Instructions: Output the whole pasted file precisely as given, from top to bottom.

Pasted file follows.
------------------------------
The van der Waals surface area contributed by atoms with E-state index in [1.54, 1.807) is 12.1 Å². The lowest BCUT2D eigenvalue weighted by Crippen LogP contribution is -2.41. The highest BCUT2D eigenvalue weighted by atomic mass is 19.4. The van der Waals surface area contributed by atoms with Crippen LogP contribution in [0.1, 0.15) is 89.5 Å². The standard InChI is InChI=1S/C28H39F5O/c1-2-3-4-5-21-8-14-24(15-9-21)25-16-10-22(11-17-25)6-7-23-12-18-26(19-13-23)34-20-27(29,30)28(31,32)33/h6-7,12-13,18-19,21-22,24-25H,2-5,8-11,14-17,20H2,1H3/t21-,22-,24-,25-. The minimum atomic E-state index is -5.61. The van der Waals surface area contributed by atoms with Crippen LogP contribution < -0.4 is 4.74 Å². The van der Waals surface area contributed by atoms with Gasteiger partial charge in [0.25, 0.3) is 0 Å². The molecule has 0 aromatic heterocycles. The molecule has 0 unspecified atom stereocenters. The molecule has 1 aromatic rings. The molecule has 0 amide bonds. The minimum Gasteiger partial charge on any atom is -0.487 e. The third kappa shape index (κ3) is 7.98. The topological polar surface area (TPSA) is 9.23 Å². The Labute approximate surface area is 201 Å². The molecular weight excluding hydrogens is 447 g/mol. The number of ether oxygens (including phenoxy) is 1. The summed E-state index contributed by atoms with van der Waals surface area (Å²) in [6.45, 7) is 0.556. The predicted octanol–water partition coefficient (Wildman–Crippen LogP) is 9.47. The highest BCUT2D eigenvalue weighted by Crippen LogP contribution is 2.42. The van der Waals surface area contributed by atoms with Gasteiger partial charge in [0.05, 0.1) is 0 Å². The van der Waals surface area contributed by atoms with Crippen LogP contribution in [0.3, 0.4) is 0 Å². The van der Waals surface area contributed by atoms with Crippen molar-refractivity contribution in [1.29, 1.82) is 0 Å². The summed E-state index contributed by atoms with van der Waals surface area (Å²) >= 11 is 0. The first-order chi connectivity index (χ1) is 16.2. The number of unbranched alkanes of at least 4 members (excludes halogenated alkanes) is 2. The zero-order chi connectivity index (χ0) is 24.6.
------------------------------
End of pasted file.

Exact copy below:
The van der Waals surface area contributed by atoms with E-state index in [1.54, 1.807) is 12.1 Å². The lowest BCUT2D eigenvalue weighted by Crippen LogP contribution is -2.41. The highest BCUT2D eigenvalue weighted by atomic mass is 19.4. The van der Waals surface area contributed by atoms with Crippen LogP contribution in [0.1, 0.15) is 89.5 Å². The standard InChI is InChI=1S/C28H39F5O/c1-2-3-4-5-21-8-14-24(15-9-21)25-16-10-22(11-17-25)6-7-23-12-18-26(19-13-23)34-20-27(29,30)28(31,32)33/h6-7,12-13,18-19,21-22,24-25H,2-5,8-11,14-17,20H2,1H3/t21-,22-,24-,25-. The minimum atomic E-state index is -5.61. The van der Waals surface area contributed by atoms with Crippen LogP contribution < -0.4 is 4.74 Å². The van der Waals surface area contributed by atoms with Gasteiger partial charge in [0.25, 0.3) is 0 Å². The molecule has 0 aromatic heterocycles. The molecule has 0 unspecified atom stereocenters. The molecule has 1 aromatic rings. The molecule has 0 amide bonds. The minimum Gasteiger partial charge on any atom is -0.487 e. The third kappa shape index (κ3) is 7.98. The topological polar surface area (TPSA) is 9.23 Å². The Labute approximate surface area is 201 Å². The molecular weight excluding hydrogens is 447 g/mol. The number of ether oxygens (including phenoxy) is 1. The summed E-state index contributed by atoms with van der Waals surface area (Å²) in [6.45, 7) is 0.556. The predicted octanol–water partition coefficient (Wildman–Crippen LogP) is 9.47. The highest BCUT2D eigenvalue weighted by Crippen LogP contribution is 2.42. The van der Waals surface area contributed by atoms with Gasteiger partial charge in [0.05, 0.1) is 0 Å². The van der Waals surface area contributed by atoms with Crippen LogP contribution in [0.3, 0.4) is 0 Å². The van der Waals surface area contributed by atoms with Crippen molar-refractivity contribution in [1.29, 1.82) is 0 Å². The summed E-state index contributed by atoms with van der Waals surface area (Å²) >= 11 is 0. The first-order chi connectivity index (χ1) is 16.2. The number of unbranched alkanes of at least 4 members (excludes halogenated alkanes) is 2. The zero-order chi connectivity index (χ0) is 24.6.